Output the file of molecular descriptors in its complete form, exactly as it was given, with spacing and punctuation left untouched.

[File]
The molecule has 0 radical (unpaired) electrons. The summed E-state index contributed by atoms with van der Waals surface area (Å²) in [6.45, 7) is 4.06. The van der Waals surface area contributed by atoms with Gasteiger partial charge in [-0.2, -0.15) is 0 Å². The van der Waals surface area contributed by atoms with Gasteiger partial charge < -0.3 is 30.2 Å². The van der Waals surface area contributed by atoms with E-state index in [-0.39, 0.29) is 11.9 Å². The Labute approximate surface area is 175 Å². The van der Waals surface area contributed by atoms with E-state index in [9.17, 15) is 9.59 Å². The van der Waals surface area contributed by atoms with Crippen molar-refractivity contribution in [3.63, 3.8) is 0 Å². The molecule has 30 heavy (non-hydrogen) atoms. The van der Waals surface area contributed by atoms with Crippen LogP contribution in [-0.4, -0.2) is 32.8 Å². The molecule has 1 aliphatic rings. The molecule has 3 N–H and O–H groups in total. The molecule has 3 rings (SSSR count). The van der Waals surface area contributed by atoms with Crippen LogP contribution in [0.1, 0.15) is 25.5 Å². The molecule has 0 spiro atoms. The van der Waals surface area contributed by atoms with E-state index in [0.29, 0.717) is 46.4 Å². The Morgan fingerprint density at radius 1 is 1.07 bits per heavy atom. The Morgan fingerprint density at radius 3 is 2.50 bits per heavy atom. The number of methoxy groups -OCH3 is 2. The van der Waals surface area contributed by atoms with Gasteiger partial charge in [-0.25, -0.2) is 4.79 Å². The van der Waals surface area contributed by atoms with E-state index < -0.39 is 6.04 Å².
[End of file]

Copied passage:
The molecule has 0 radical (unpaired) electrons. The summed E-state index contributed by atoms with van der Waals surface area (Å²) in [6.45, 7) is 4.06. The van der Waals surface area contributed by atoms with Gasteiger partial charge in [-0.2, -0.15) is 0 Å². The van der Waals surface area contributed by atoms with Gasteiger partial charge < -0.3 is 30.2 Å². The van der Waals surface area contributed by atoms with E-state index in [-0.39, 0.29) is 11.9 Å². The Labute approximate surface area is 175 Å². The van der Waals surface area contributed by atoms with E-state index in [9.17, 15) is 9.59 Å². The van der Waals surface area contributed by atoms with Crippen molar-refractivity contribution in [3.63, 3.8) is 0 Å². The molecule has 30 heavy (non-hydrogen) atoms. The van der Waals surface area contributed by atoms with Crippen LogP contribution in [-0.4, -0.2) is 32.8 Å². The molecule has 1 aliphatic rings. The molecule has 3 N–H and O–H groups in total. The molecule has 3 rings (SSSR count). The van der Waals surface area contributed by atoms with Crippen LogP contribution in [0.1, 0.15) is 25.5 Å². The molecule has 0 spiro atoms. The van der Waals surface area contributed by atoms with E-state index in [0.29, 0.717) is 46.4 Å². The Morgan fingerprint density at radius 1 is 1.07 bits per heavy atom. The Morgan fingerprint density at radius 3 is 2.50 bits per heavy atom. The number of methoxy groups -OCH3 is 2. The van der Waals surface area contributed by atoms with Gasteiger partial charge in [-0.25, -0.2) is 4.79 Å². The van der Waals surface area contributed by atoms with E-state index < -0.39 is 6.04 Å².